ATLANTA & SAN DIEGO--(BUSINESS WIRE)--The Lewy Body Dementia Association (LBDA) and Acadia Pharmaceuticals Inc. (Nasdaq: ACAD) announced today an exclusive partnership on the production and release of a disease education adaptation of the new film Robin’s Wish©, a documentary detailing the late actor Robin Williams’ courageous battle with the neurodegenerative disorder, Lewy body dementia (LBD).
The film, SPARK - Robin Williams and his Battle with Lewy Body Dementia©, will go beyond describing LBD through the lens of Williams’ personal experience and delve into the neurobiology of the disease and associated symptoms to help educate the medical community on the second most common form of degenerative dementia. Lewy body dementia is also the most misdiagnosed dementia, and healthcare provider education is needed to enable early recognition, diagnosis and treatment.
While the full-length film is available on demand and via digital channels, the adaptation, will be available to major academic research institutions and universities as part of educational programming and outreach to the healthcare professionals, the LBD community and general public. The film will be available starting in late October.
“Robin Williams unknowingly battled LBD and unfortunately, he is not alone. This version of the documentary will not only raise awareness of Lewy body dementia, but reinforce the importance of early symptom recognition, diagnosis and effective management of this devastating disease, and can serve as a key element in our educational offering,” said Todd Graham, Executive Director, Lewy Body Dementia Association.
Approximately 8 million people in the United States are living with dementia, although only half are diagnosed with the condition.1,2,3 In addition to cognitive decline, neuropsychiatric symptoms, including hallucinations, delusions and changes in behavior, are also common. Lewy body dementia affects approximately 1.4 million people and their families in the United States alone.4
“The use of scientific storytelling is an important opportunity to increase knowledge within the medical community on the need for better diagnostic and disease management solutions. Our goal is to ensure people struggling with LBD get the comprehensive support they need,” said Ponni Subbiah, M.D., M.P.H., Senior Vice President, Global Head of Medical Affairs and Chief Medical Officer at Acadia. “We are honored to partner with the LBDA and share a commitment to shine a light on the challenges that people with Lewy body dementia and their caregivers face.”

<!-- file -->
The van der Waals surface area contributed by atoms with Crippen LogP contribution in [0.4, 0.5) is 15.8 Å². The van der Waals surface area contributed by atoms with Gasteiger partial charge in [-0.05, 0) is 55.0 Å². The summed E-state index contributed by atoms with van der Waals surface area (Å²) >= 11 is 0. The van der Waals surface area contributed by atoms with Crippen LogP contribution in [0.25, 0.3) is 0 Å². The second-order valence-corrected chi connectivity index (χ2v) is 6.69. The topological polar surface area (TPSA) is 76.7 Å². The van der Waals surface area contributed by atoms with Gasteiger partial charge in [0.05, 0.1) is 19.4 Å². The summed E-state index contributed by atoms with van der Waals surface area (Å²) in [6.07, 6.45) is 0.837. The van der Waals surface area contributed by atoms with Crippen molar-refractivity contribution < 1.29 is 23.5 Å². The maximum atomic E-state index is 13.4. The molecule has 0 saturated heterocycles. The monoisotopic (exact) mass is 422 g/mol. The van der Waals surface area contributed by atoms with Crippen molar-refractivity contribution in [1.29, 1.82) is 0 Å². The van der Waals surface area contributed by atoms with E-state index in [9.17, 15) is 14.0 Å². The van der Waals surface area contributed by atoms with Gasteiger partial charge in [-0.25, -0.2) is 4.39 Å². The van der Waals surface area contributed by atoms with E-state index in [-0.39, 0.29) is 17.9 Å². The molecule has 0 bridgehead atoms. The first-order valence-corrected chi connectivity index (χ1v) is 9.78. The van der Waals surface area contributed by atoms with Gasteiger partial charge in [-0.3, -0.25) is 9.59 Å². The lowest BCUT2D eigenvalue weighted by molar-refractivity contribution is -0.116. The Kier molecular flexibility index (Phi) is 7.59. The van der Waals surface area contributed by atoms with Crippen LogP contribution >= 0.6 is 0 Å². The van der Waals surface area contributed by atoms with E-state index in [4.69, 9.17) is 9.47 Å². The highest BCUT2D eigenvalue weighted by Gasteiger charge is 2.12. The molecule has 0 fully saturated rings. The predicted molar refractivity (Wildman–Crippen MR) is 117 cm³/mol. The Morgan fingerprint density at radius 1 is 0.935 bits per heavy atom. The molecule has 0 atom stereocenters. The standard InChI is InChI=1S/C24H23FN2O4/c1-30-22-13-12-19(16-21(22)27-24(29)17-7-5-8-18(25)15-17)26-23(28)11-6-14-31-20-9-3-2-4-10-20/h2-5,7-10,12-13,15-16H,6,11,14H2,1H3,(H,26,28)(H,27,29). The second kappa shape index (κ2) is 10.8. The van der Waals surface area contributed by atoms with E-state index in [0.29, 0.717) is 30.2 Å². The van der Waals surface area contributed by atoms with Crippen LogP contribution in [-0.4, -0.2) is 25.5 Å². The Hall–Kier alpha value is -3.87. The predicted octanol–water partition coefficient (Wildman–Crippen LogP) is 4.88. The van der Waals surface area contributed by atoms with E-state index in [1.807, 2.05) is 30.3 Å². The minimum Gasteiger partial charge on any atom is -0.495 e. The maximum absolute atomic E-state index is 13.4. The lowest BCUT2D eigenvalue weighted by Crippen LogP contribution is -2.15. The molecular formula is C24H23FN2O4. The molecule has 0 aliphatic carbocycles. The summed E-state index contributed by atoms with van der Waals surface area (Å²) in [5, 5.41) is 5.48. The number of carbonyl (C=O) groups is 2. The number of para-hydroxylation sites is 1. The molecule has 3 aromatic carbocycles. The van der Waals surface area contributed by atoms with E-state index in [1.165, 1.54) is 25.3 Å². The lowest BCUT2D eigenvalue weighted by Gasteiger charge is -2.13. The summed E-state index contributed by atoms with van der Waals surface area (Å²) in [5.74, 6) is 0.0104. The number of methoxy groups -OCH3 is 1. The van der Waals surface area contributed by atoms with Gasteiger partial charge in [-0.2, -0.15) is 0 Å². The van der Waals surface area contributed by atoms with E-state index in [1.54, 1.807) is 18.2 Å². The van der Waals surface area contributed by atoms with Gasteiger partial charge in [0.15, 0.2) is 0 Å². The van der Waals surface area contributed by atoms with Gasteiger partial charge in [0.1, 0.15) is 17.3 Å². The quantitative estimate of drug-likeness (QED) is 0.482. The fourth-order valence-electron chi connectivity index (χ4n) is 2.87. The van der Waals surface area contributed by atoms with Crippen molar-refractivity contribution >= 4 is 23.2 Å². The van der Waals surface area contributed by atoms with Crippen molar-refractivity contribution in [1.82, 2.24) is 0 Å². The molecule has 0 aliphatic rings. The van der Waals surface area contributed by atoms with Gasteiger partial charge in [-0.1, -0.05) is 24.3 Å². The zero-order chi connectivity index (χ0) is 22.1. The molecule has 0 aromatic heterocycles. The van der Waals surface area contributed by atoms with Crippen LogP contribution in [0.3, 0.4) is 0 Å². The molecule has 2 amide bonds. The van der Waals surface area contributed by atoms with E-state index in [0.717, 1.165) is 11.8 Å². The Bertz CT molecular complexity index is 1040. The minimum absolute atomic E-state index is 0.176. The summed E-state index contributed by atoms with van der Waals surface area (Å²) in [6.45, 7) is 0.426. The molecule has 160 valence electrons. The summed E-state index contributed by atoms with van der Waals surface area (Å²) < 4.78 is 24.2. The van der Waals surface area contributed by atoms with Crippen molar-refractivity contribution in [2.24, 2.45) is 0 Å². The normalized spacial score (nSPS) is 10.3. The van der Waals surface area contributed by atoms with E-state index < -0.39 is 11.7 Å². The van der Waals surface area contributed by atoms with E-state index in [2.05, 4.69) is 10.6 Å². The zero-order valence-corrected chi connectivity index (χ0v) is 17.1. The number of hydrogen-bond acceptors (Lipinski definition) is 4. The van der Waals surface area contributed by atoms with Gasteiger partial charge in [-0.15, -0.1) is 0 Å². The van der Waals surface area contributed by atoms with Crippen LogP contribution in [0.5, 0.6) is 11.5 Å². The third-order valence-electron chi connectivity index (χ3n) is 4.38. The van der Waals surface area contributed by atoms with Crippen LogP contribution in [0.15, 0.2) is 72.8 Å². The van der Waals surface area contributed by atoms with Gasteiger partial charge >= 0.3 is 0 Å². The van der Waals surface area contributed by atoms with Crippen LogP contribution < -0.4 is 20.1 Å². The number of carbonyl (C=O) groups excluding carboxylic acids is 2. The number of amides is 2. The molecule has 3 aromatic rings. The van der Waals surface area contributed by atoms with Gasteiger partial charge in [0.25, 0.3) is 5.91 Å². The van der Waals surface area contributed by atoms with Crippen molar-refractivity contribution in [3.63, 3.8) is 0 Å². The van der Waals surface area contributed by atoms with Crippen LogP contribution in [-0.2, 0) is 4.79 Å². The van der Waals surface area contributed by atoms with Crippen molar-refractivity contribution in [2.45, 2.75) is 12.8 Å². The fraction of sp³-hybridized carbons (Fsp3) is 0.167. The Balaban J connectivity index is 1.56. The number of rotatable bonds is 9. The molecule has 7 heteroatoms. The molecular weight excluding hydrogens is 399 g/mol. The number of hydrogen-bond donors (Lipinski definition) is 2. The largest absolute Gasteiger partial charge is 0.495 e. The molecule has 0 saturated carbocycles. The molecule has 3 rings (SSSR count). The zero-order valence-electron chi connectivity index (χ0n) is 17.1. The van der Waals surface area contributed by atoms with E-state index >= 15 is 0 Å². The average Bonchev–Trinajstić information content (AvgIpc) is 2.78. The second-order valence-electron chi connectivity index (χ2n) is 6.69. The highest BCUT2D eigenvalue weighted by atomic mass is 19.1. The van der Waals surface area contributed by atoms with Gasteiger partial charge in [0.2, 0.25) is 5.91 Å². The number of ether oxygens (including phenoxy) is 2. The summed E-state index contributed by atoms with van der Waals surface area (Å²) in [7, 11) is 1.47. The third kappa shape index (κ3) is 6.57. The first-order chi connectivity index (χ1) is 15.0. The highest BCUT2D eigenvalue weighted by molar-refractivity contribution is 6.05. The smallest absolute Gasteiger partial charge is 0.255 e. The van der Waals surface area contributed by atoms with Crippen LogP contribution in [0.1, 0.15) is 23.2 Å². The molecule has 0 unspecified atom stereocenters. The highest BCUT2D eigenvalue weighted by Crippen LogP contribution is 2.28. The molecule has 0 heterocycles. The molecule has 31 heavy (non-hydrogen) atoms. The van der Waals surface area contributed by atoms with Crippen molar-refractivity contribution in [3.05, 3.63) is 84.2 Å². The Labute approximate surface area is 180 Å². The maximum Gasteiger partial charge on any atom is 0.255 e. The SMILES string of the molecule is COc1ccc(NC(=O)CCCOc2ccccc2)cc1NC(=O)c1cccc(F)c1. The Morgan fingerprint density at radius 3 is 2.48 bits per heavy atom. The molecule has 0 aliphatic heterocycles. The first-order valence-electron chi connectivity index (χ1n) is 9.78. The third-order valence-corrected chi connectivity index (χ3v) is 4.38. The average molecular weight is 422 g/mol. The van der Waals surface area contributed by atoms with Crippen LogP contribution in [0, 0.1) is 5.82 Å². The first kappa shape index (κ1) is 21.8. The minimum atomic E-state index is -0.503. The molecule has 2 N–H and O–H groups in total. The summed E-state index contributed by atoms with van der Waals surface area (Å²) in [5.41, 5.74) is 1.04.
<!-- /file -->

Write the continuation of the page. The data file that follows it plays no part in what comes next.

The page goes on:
About Lewy Body Dementia Association
The Lewy Body Dementia Association (LBDA) is the nation’s leading authority on Lewy body dementias (LBD) and is dedicated to continuous outreach, education, research, and support for those affected with LBD and their families. LBD is a progressive brain disease that affects thinking, movement, behavior, and impacts 1.4 million people in the United States.
About Acadia Pharmaceuticals
Acadia is trailblazing breakthroughs in neuroscience to elevate life through science. For more than 25 years we have been working at the forefront of healthcare to bring vital solutions to people who need them most. We developed and commercialize the first and only approved therapy for hallucinations and delusions associated with Parkinson’s disease psychosis. Our late-stage development efforts are focused on dementia-related psychosis, negative symptoms of schizophrenia and Rett syndrome, and in early-stage clinical research we are exploring novel approaches to pain management, cognition and neuropsychiatric symptoms in central nervous system disorders. For more information, visit us at www.acadia-pharm.com and follow us on LinkedIn.
1 Plassman, BL Langa KM, Fisher GG, et al. Prevalence of dementia in the United States: the aging, demographics, and memory study. Neuroepidemiology. 2007;29(1-2):125-132.
2 Goodman RA, Lochner KA, Thambisetty M, Wingo TS, Posner SF, Ling SM. Prevalence of dementia subtypes in United States Medicare fee-for-service beneficiaries, 2011-2013. Alzheimers Dement. 2017;13(1):28-37.
3 Hebert LE, Weuve J, Scherr PA, Evans DA. Alzheimer disease in the United States (2010-2050) estimated using the 2010 census. Neurology. 2013;80(19):1778-1783.
4 Lewy Body Dementia Association www.lbda.org.
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